I have worked to learn, unlearn, and rewire my trauma so that I don’t carry shame the way I used to. I entered my 30s feeling lighter, more free.
The interesting thing about shame though, is that it can creep in when you least expect it.
Earlier this year, I experienced Grand-Canyon sized shame around not being able to conceive. It felt like my body had failed me, like I had failed my body, and that I definitely had failed my husband.
I also lost my father during this time and it shattered my whole world. I experienced depression for the first time and felt so much shame for not being able to hold it all together.
Shame can be experienced in small ways, like when you fall in front of a crowd, but also in big deep-rooted ways that shape the person you are or the person you become. It can creep in quietly but ever so sharply. Shame does not discriminate. It’s universal and yet so rarely talked about.
Brene Brown, a renowned social worker who encourages vulnerability, defines shame as:
an intensely painful feeling or experience of believing that we are flawed and therefore unworthy of love and belonging – something we’ve experienced, done, or failed to do makes us unworthy of connection.
Many of the things I had felt immense shame by were things that happened outside of me, to me but not things that I actually did. And yet, I internalized them and blamed myself for all of them. I felt defined by the experiences and the whispers. This quote, her work, has helped me sit with the shame. Listen to it. What was it saying to me? What was the shame trying to teach me?
After a lot of journaling and years of soul searching, I have come to these conclusions:
I am not defined by my upbringing. Being the product of an affair does not devalue my worth in this world.
I am not defined by the color of my skin, and neither is my mother. Being mixed and being a woman of color is beautiful, and I will do everything in my power to ensure my one-day children live in a world where they are not valued by how light their skin color is.
I am not defined by my sexual experiences. Being raised in a patriarchal society means that some men were taught to view women’s bodies as disposable, and girls weren’t raised to fiercely listen to their intuition. It is not my fault I didn’t have the proper tools to fight back. I do now.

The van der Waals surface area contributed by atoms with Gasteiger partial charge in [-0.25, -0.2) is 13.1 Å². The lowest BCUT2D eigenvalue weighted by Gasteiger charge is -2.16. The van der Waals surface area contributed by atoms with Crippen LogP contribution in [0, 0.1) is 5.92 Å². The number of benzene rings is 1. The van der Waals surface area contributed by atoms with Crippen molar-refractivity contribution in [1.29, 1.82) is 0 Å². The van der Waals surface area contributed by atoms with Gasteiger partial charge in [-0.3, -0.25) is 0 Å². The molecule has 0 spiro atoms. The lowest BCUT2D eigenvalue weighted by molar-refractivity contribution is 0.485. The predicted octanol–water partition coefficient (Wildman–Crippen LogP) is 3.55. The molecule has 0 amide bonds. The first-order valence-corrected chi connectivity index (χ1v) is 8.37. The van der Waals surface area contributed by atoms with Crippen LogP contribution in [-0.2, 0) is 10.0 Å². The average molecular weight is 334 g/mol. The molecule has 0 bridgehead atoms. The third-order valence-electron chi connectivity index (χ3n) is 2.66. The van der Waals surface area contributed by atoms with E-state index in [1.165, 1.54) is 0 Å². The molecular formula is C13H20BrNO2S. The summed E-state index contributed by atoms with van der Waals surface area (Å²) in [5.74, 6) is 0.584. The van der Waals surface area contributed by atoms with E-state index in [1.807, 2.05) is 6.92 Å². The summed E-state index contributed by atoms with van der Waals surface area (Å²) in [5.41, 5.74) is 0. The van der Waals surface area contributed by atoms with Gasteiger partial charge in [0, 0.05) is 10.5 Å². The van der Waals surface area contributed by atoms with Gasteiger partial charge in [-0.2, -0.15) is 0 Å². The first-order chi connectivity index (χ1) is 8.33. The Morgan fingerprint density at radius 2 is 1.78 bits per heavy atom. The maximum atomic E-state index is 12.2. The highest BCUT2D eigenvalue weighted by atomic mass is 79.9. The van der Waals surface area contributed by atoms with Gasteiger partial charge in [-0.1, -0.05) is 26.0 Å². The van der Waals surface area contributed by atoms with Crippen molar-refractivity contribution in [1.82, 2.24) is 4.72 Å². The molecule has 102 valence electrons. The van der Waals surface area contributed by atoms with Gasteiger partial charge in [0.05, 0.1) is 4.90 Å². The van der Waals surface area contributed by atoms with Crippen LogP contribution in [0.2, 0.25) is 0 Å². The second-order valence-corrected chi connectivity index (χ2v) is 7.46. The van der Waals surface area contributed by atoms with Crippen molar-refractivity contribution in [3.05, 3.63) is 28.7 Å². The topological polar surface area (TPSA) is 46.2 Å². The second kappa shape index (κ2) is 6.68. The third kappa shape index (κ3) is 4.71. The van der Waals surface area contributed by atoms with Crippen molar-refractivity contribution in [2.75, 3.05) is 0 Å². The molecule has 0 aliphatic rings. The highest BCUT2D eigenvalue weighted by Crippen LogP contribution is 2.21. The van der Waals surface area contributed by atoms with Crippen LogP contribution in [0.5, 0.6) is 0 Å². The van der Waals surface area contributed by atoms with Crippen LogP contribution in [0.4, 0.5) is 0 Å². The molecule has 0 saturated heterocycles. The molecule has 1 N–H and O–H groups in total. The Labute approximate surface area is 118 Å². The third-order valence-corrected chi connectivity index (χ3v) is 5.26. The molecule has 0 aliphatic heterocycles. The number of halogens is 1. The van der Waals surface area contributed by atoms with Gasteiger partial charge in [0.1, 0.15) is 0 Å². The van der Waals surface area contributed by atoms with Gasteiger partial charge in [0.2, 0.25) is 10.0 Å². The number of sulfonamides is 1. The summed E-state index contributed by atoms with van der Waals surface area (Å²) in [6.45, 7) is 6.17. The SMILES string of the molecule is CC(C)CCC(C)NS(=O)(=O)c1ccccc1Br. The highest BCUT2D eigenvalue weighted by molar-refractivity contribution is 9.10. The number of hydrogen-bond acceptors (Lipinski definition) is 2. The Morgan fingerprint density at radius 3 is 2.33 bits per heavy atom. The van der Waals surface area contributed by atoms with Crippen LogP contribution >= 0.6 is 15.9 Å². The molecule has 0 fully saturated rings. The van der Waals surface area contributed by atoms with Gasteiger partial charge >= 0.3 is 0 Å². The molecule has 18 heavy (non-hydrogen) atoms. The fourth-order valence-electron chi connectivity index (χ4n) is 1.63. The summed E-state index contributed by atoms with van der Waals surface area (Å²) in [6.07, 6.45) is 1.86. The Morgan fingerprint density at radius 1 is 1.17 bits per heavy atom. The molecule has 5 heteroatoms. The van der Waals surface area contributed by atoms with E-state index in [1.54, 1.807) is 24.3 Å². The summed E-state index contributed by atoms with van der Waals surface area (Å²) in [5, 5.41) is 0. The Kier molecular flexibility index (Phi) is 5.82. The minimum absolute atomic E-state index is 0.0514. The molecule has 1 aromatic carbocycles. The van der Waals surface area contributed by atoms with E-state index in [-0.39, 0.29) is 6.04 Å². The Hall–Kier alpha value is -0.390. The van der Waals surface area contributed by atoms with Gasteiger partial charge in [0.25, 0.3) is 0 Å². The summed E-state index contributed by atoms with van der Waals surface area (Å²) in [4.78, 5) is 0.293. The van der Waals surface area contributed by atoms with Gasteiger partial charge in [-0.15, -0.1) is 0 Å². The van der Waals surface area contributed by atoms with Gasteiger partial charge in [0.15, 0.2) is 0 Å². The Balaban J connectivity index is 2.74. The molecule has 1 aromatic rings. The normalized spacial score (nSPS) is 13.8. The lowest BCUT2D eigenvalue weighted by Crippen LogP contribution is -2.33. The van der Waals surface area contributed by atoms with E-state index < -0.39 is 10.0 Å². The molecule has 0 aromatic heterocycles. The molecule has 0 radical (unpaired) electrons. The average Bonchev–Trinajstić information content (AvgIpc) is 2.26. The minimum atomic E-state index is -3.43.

I am not defined by a missing heartbeat in my body. Though the desire of wanting a child is high, I am not defined by how or when it happens. My body is not flawed. It is perfect just the way it is.
I am not defined by my experiences. Everything and anything that has happened to me does not define me as a person and does not define the essence of me. These experiences may have influenced me, but I am far more than the lessons they have taught me.
The shame I have felt from all of these experiences feel like they’ve shaped every fiber in me. And by addressing the root of my shame, I have been able to navigate my way out it. Navigate my way back to myself. The purest version of me, long before the whispers. Before it, and yet past it.
Sharing my story, the good, the bad, and most importantly, the deeply shameful, have helped me heal. Stories help unveil and dethrone the shame.
When others speak their truth, it rips into the rest of the room like a burning forest: fast and steady, leaving everyone more inspired. Because of this example of vulnerability, we can address our own shame with a deeper sense of self-compassion and self-love. Sharing my story was possible because of other stories. Recognizing myself in those other stories guided me in learning to share my own.
I hope this website, our digital tent, is a place where stories help you feel inspired to start a dialogue with your own shame. Being able to say “me too” is the biggest shame reducer there is, and I hope our stories make you feel that your vulnerably is empowering. I hope this is a place where you feel inspired to learn, and most importantly unlearn. A place where you feel safe to share, to listen, to pause, to reflect, and to address your most shameful inner conflicts. Shame is universal and the moment I truly realized that, the veil was lifted. My hope is that this space does that for you too.
photography by Britney Gill